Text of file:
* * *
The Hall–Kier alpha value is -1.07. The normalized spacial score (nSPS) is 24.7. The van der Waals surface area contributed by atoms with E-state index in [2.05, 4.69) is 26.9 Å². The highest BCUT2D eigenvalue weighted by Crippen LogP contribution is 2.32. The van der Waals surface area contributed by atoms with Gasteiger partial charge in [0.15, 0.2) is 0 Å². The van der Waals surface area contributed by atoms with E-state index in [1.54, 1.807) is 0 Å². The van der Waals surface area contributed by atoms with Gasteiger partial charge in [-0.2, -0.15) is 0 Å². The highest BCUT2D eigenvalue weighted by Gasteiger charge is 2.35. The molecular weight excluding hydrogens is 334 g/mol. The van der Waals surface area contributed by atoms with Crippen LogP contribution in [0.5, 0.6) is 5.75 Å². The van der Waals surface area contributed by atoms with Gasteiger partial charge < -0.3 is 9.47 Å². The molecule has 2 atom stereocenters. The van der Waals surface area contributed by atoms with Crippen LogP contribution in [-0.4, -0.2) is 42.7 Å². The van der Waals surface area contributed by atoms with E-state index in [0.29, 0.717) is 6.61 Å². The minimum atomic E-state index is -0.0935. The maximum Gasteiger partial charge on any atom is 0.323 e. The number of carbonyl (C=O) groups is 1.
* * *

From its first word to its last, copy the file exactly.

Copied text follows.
The Hall–Kier alpha value is -1.07. The normalized spacial score (nSPS) is 24.7. The van der Waals surface area contributed by atoms with E-state index in [2.05, 4.69) is 26.9 Å². The highest BCUT2D eigenvalue weighted by Crippen LogP contribution is 2.32. The van der Waals surface area contributed by atoms with Gasteiger partial charge in [0.15, 0.2) is 0 Å². The van der Waals surface area contributed by atoms with E-state index in [1.54, 1.807) is 0 Å². The van der Waals surface area contributed by atoms with Gasteiger partial charge in [-0.2, -0.15) is 0 Å². The highest BCUT2D eigenvalue weighted by Gasteiger charge is 2.35. The molecular weight excluding hydrogens is 334 g/mol. The van der Waals surface area contributed by atoms with Crippen LogP contribution in [0.5, 0.6) is 5.75 Å². The van der Waals surface area contributed by atoms with Gasteiger partial charge < -0.3 is 9.47 Å². The molecule has 2 atom stereocenters. The van der Waals surface area contributed by atoms with Crippen LogP contribution in [-0.4, -0.2) is 42.7 Å². The van der Waals surface area contributed by atoms with E-state index in [0.29, 0.717) is 6.61 Å². The minimum atomic E-state index is -0.0935. The maximum Gasteiger partial charge on any atom is 0.323 e. The number of carbonyl (C=O) groups is 1.